Rivet Counter HO Scale GE DASH 9-44CW, BNSF/Heritage 2

Product Description

                                   

In our continuing effort to push the boundaries of realism in model railroading, our all-new Rivet Counter series DASH-9 features operating LED front, rear, and side walkway lights.  As always, the models include railroad AND road number specific details. 

Road Number Specific ScaleTrains

BNSF

1st run road numbers (announced January 2019): 4313, 4336, 4347

  • Era: as delivered, series BNSF 4300-4598, built 1-12/1999
  • Green paint located under the lower yellow stripe on the front of the nose

1st run road numbers (announced January 2019): 4466, 4567, 4593

  • Era: as delivered, series BNSF 4300-4598, built 1-12/1999
  • Orange paint located under the lower yellow stripe on the front of the nose

 

All BNSF road numbers also include

  • Era represented by configuration: as-delivered “H2” Paint Scheme 1999 to present
  • Operating deck mounted LED ditch lights
  • Small snowplow with open doors
  • 5-step see-through stepwells
  • Narrow profile end handrails
  • Two-piece nose top grab iron
  • GE Safety cab with “gull-wing” roof profile and four (4) side windows
  • Low headlight
  • Nose door with window
  • Octagonal antenna dome on roof of operator’s cab
  • Motive Equipment Inc. (MEI) ME7000 HVAC Unit
  • Late (angled) engine cab profile with “tri-fold” power assembly access doors
  • Lost-wax brass Nathan AirChime K3LAR2 Horn mounted on engine cab
  • Late non-flanged exhaust stack housing
  • Early lifting lugs on ends of radiator wings
  • High-mounted rear sandfiller
  • Tall latched access door on long hood end
  • Separate air tanks with lower mounting brackets
  • Dual fuel fills per side
  • Late Hi-Ad trucks with cantilever struts on right front and left rear sideframes
  • Spare coupler knuckle holders on rear pilot face

Rivet Counter DASH 9-44CW Locomotives Also Feature

  • All-new model
  • *NEW* Operating front, rear, and side LED walkway lights
  • Fully-assembled
  • Up to six (6) different road numbers
  • Printed and LED lighted number boards
  • Five (5) cabs
    • “Gullwing” with three (3) side windows
    • “Gullwing” with four (4) side window
    • Standard safety cab with low headlight
    • Standard safety cab with high headlight
    • Spartan cab with high headlight (C40-9)
  • Dayton Phoenix (DPG) Model 280620 or Motive Equipment (MEI) ME7000 HVAC Units
  • Hi-Ad trucks with separately applied brake cylinders, air plumbing, and struts (per prototype)
    • Early with reinforcement bulge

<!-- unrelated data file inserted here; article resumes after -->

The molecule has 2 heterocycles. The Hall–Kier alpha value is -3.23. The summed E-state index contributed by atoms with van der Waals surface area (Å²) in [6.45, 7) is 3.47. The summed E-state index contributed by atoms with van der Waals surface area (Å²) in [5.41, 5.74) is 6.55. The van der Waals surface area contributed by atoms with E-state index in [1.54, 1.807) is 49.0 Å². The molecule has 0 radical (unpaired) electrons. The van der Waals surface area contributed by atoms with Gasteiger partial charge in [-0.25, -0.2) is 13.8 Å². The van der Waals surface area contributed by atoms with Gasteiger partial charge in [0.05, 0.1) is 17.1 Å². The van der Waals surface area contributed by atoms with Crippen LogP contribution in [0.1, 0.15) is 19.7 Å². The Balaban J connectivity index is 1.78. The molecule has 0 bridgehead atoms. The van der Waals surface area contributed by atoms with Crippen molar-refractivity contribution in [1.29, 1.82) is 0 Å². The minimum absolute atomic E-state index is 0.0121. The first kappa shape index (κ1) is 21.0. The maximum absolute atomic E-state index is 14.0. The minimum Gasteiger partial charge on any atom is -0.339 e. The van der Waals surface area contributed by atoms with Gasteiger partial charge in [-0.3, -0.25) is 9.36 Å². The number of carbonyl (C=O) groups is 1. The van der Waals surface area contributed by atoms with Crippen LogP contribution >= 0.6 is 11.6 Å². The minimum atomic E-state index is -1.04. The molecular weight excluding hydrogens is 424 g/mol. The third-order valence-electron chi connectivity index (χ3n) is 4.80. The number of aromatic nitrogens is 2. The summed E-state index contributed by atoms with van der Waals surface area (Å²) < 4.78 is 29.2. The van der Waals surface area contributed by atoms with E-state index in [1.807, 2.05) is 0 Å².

• Late with cantilever struts on right front and left rear sideframes
    • Late with non-cantilevered struts on all four sideframes
    • Late with cantilever struts on all four sideframes
  • Rotating axle bearing caps
  • Nose door with or without window
  • Four (4) step or five (5) step see-through stepwells
  • Narrow or wide profile end handrails
  • One or two-piece nose top grab iron(s)
  • Early (curved) or late (angled) engine cab profile
  • Early flanged or late non-flanged exhaust stack housing
  • Early or late lifting lugs on ends of radiator wings
  • Low or high rear sand filler
  • Separate air tanks with lower or upper mounting brackets
  • Three (3) types of fuel fills per side: single; dual; dual with rear fill blanked
  • Spare coupler knuckle holders on truck sideframes or rear pilot face
  • GE “nub” pattern walkway tread
  • Accurately profiled frame with separately applied plumbing and traction motor cabling
  • Detailed cab interior with separate floor, rear wall, seats, and desktop controls or control stand, per prototype
  • Tinted cab side windows
  • 26 individually-applied etched metal see-through radiator intake and exhaust grilles on sides and top of radiator compartment
  • “Bathtub” exhaust silencer
  • 5,000-gallon fuel tank
  • Factory-applied detail parts: wire grab irons, snowplow, spare knuckles, trainline hoses, 3-hose MU clusters, uncoupling levers, windshield wipers, mirrors, sunshades, air tanks, fuel tank mounted steel bell (unless noted), brake wheel and more
  • Semi-scale coupler buffer
  • Durable metal semi-scale Type E knuckle couplers
  • Motor with 5-pole skew wound armature
  • Dual flywheels
  • All-wheel drive
  • All-wheel electrical pick-up
  • Directional LED headlights
  • Printing and lettering legible under magnification
  • Operates on Code 70, 83, and 100 rail
  • Packaging safely stores model
  • Minimum Radius: 18”
  • Recommended Radius: 22”
    •  

    DCC & sound equipped locomotives also feature:

    • ESU-LokSound v5.0 DCC and Sound decoder with “Full Throttle”
    • Two (2) cube-type speakers
    • Accurate FDL-16 prime mover and auxiliary sounds, horn, bell, and more
    • ESU-designed PowerPack with two (2) super capacitors
    • Operates on both DC and DCC layouts*